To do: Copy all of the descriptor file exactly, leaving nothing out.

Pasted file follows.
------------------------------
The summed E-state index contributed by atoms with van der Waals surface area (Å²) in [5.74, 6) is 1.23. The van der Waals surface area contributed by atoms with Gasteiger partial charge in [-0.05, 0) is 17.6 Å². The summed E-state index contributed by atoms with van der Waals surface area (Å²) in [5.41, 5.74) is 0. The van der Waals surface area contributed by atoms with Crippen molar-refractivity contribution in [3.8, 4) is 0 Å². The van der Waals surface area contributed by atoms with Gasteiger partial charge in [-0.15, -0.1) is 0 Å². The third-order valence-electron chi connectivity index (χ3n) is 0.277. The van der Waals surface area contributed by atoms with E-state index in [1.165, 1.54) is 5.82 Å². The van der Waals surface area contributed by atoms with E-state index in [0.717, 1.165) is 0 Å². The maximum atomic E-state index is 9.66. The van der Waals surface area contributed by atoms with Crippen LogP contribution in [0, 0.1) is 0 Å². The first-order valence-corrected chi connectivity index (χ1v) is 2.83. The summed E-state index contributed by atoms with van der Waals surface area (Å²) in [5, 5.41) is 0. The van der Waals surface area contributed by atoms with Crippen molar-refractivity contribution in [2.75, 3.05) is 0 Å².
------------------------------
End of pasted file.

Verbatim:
The summed E-state index contributed by atoms with van der Waals surface area (Å²) in [5.74, 6) is 1.23. The van der Waals surface area contributed by atoms with Gasteiger partial charge in [-0.05, 0) is 17.6 Å². The summed E-state index contributed by atoms with van der Waals surface area (Å²) in [5.41, 5.74) is 0. The van der Waals surface area contributed by atoms with Crippen molar-refractivity contribution in [3.8, 4) is 0 Å². The van der Waals surface area contributed by atoms with Gasteiger partial charge in [-0.15, -0.1) is 0 Å². The third-order valence-electron chi connectivity index (χ3n) is 0.277. The van der Waals surface area contributed by atoms with E-state index in [1.165, 1.54) is 5.82 Å². The van der Waals surface area contributed by atoms with E-state index in [0.717, 1.165) is 0 Å². The maximum atomic E-state index is 9.66. The van der Waals surface area contributed by atoms with Crippen LogP contribution in [0, 0.1) is 0 Å². The first-order valence-corrected chi connectivity index (χ1v) is 2.83. The summed E-state index contributed by atoms with van der Waals surface area (Å²) in [5, 5.41) is 0. The van der Waals surface area contributed by atoms with Crippen molar-refractivity contribution in [2.75, 3.05) is 0 Å².